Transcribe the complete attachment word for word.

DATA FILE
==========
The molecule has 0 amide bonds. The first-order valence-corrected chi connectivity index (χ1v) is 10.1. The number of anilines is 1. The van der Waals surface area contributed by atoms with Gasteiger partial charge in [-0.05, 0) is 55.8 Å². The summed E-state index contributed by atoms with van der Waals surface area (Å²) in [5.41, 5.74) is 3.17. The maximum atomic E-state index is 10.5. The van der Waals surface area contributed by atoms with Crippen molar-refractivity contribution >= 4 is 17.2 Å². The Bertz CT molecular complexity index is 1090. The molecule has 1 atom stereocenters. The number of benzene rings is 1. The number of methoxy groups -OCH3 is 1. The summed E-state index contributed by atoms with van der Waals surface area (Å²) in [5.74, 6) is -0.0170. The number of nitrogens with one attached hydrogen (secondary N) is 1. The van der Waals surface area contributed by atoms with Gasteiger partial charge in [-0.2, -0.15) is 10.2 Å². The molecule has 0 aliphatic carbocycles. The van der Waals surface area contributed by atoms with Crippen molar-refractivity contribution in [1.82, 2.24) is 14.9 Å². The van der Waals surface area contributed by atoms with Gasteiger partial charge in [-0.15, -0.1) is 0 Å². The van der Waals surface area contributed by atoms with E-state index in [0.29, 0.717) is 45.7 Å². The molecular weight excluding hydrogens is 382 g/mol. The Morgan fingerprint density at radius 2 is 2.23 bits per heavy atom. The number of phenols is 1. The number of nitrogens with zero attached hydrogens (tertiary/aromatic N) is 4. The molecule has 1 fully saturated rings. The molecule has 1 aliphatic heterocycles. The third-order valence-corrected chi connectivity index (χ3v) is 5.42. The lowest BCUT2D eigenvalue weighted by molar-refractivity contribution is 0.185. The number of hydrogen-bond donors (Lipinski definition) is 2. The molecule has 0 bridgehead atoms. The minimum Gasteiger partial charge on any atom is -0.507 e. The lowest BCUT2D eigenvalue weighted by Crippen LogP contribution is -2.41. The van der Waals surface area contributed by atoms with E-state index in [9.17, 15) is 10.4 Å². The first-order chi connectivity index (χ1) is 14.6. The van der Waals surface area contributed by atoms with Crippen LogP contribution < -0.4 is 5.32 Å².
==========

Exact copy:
The molecule has 0 amide bonds. The first-order valence-corrected chi connectivity index (χ1v) is 10.1. The number of anilines is 1. The van der Waals surface area contributed by atoms with Gasteiger partial charge in [-0.05, 0) is 55.8 Å². The summed E-state index contributed by atoms with van der Waals surface area (Å²) in [5.41, 5.74) is 3.17. The maximum atomic E-state index is 10.5. The van der Waals surface area contributed by atoms with Crippen molar-refractivity contribution >= 4 is 17.2 Å². The Bertz CT molecular complexity index is 1090. The molecule has 1 atom stereocenters. The number of benzene rings is 1. The number of methoxy groups -OCH3 is 1. The summed E-state index contributed by atoms with van der Waals surface area (Å²) in [5.74, 6) is -0.0170. The number of nitrogens with one attached hydrogen (secondary N) is 1. The van der Waals surface area contributed by atoms with Gasteiger partial charge in [-0.2, -0.15) is 10.2 Å². The molecule has 0 aliphatic carbocycles. The van der Waals surface area contributed by atoms with Crippen molar-refractivity contribution in [1.82, 2.24) is 14.9 Å². The van der Waals surface area contributed by atoms with Gasteiger partial charge in [-0.15, -0.1) is 0 Å². The van der Waals surface area contributed by atoms with E-state index in [0.29, 0.717) is 45.7 Å². The molecular weight excluding hydrogens is 382 g/mol. The Morgan fingerprint density at radius 2 is 2.23 bits per heavy atom. The number of phenols is 1. The number of nitrogens with zero attached hydrogens (tertiary/aromatic N) is 4. The molecule has 1 fully saturated rings. The molecule has 1 aliphatic heterocycles. The third-order valence-corrected chi connectivity index (χ3v) is 5.42. The lowest BCUT2D eigenvalue weighted by molar-refractivity contribution is 0.185. The number of hydrogen-bond donors (Lipinski definition) is 2. The molecule has 0 bridgehead atoms. The minimum Gasteiger partial charge on any atom is -0.507 e. The lowest BCUT2D eigenvalue weighted by Crippen LogP contribution is -2.41. The van der Waals surface area contributed by atoms with E-state index in [9.17, 15) is 10.4 Å². The first-order chi connectivity index (χ1) is 14.6. The van der Waals surface area contributed by atoms with Crippen LogP contribution < -0.4 is 5.32 Å².